This research sought to determine which type of home practice (surface EMG home trainers or progressive relaxation) proved most effective in alleviating coexisting pediatric migraine and tension-type headache. Subjects were randomized into two groups that were either assigned a surface EMG home trainer or a progressive muscle relaxation CD to practice at home. Subjects (N=15) participated in the 12-week study that entailed establishing a four-week baseline period wherein subjects recorded headache episodes in a headache symptom log. This was followed by a second four-week treatment intervention phase consisting of progressive relaxation and surface EMG biofeedback in the clinic. Following this intervention phase, home practice and clinic visits ended. Subjects then kept a final four-week record of headache episodes. The mean age of subjects was 11.5. The headache symptom log was the outcome measure that recorded headache frequency, duration, and intensity. While there was no statistically significant difference between the two groups, there was a slight trend toward surface EMG home trainer practice as more effective in reducing headache duration and intensity. The findings are consistent with past studies that support home practice as an essential component to treatment success for children to independently manage headache pain. Directions for future research are discussed that include the need for a larger sample size to determine statistical significance and refining the methodological procedure to sustain children's interest.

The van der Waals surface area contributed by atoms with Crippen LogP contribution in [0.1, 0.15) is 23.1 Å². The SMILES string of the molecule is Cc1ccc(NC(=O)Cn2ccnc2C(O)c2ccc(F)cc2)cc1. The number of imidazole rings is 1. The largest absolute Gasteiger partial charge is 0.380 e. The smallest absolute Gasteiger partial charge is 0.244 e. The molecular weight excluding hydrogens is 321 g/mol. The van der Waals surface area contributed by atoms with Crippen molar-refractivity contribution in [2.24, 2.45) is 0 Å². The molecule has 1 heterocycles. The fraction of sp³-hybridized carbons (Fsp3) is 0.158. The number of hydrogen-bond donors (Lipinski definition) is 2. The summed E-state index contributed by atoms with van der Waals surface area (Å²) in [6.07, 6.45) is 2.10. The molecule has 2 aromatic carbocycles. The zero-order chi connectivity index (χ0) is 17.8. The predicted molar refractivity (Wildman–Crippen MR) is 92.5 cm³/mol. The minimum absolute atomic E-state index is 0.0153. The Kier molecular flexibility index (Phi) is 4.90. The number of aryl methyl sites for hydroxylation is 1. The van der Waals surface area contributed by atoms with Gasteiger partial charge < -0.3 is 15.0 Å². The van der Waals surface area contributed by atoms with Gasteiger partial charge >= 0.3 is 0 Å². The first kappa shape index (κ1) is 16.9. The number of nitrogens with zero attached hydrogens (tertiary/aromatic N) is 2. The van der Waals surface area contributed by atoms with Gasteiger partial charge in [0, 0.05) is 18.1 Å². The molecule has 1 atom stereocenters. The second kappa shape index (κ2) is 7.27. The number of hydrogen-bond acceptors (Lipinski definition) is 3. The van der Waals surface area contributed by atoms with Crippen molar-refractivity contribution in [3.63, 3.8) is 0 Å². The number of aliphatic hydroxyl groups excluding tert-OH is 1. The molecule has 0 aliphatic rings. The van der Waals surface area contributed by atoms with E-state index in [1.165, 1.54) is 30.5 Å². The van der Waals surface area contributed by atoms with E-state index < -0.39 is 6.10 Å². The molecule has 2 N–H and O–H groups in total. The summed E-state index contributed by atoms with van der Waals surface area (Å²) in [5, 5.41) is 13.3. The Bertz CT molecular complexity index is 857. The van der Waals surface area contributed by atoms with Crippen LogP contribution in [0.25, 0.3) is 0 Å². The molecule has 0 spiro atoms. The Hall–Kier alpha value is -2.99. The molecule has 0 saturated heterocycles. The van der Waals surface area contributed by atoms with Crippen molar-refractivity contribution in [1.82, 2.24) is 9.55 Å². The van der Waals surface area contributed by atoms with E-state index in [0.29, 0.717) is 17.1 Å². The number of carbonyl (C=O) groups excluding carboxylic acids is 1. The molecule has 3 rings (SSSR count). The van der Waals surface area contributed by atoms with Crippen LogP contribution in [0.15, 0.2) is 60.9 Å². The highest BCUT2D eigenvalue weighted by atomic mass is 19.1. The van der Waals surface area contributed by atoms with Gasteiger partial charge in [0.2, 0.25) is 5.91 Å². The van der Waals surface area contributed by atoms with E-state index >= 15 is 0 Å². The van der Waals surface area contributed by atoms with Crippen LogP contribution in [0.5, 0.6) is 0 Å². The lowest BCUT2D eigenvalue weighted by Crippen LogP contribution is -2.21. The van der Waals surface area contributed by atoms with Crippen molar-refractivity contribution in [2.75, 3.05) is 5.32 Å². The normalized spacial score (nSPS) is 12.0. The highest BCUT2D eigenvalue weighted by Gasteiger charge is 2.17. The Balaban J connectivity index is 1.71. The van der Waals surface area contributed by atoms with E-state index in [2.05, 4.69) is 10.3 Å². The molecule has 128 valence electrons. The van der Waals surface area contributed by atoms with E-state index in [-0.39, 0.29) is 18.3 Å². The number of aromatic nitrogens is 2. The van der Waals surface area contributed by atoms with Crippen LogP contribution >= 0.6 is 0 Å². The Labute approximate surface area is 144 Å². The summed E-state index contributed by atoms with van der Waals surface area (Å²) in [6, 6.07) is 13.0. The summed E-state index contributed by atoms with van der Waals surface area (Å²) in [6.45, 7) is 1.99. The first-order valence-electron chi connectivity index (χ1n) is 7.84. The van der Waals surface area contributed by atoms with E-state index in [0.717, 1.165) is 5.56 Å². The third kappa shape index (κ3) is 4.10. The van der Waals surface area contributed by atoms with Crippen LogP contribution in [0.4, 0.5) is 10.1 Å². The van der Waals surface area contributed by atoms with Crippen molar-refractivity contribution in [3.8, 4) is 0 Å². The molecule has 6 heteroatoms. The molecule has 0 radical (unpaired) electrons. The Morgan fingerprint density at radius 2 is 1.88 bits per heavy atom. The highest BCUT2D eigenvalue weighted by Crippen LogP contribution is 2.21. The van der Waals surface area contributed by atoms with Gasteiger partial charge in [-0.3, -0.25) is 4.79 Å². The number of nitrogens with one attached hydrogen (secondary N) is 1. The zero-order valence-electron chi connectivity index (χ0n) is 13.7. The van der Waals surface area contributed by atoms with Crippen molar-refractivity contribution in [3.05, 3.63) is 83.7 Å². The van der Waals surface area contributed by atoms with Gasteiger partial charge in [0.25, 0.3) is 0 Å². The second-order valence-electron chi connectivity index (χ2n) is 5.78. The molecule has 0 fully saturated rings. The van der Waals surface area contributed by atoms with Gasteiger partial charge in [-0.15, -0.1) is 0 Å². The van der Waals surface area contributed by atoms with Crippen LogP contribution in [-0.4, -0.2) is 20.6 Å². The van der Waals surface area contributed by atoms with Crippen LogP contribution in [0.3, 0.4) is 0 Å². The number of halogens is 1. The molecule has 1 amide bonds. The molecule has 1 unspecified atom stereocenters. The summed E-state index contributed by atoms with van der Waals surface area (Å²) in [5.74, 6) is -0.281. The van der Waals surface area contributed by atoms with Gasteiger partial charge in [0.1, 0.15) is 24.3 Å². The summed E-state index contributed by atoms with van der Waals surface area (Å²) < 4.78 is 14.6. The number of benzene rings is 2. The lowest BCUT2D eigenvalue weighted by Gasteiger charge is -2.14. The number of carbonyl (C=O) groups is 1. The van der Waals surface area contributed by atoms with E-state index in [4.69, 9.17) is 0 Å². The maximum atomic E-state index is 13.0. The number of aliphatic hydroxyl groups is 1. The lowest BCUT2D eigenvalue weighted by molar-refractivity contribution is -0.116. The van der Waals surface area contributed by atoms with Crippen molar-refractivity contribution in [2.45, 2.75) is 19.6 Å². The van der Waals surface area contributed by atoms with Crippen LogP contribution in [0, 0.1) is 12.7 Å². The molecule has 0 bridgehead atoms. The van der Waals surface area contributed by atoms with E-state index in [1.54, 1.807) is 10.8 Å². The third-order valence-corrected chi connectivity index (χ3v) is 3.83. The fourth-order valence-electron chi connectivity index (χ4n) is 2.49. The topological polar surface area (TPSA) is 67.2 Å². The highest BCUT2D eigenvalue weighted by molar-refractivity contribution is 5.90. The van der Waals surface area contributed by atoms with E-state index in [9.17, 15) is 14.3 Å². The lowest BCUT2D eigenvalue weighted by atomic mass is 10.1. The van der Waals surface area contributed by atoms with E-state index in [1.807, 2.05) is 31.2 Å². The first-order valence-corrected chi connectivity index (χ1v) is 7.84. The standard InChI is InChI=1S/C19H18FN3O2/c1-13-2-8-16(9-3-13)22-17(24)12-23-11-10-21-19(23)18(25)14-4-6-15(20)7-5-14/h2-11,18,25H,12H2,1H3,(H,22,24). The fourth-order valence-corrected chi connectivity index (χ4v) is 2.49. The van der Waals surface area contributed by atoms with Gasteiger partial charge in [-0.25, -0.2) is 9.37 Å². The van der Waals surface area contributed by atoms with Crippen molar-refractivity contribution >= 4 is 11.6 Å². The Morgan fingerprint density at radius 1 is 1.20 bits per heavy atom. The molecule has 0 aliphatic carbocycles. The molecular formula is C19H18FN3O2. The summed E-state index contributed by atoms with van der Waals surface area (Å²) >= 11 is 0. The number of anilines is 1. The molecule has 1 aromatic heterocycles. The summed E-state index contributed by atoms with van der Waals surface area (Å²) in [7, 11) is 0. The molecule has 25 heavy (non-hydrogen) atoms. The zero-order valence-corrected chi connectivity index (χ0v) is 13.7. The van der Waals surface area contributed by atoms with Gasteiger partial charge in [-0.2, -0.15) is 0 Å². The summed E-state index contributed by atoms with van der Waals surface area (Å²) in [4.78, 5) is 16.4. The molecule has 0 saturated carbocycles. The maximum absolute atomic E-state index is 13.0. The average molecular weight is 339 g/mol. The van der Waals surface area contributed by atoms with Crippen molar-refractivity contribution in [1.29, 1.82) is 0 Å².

|Advisor:||Williams, M. Willson|
|School:||Union Institute and University|
|School Location:||United States -- Ohio|
|Source:||DAI-B 68/11, Dissertation Abstracts International|
|Subjects:||Behaviorial sciences, Physiological psychology|
|Keywords:||EMG biofeedback, Home practice, Home trainers, Interventions, Migraine, Pediatric, Progressive relaxation, Surface electromyography, Tension headache, Tension-type pediatric headache|
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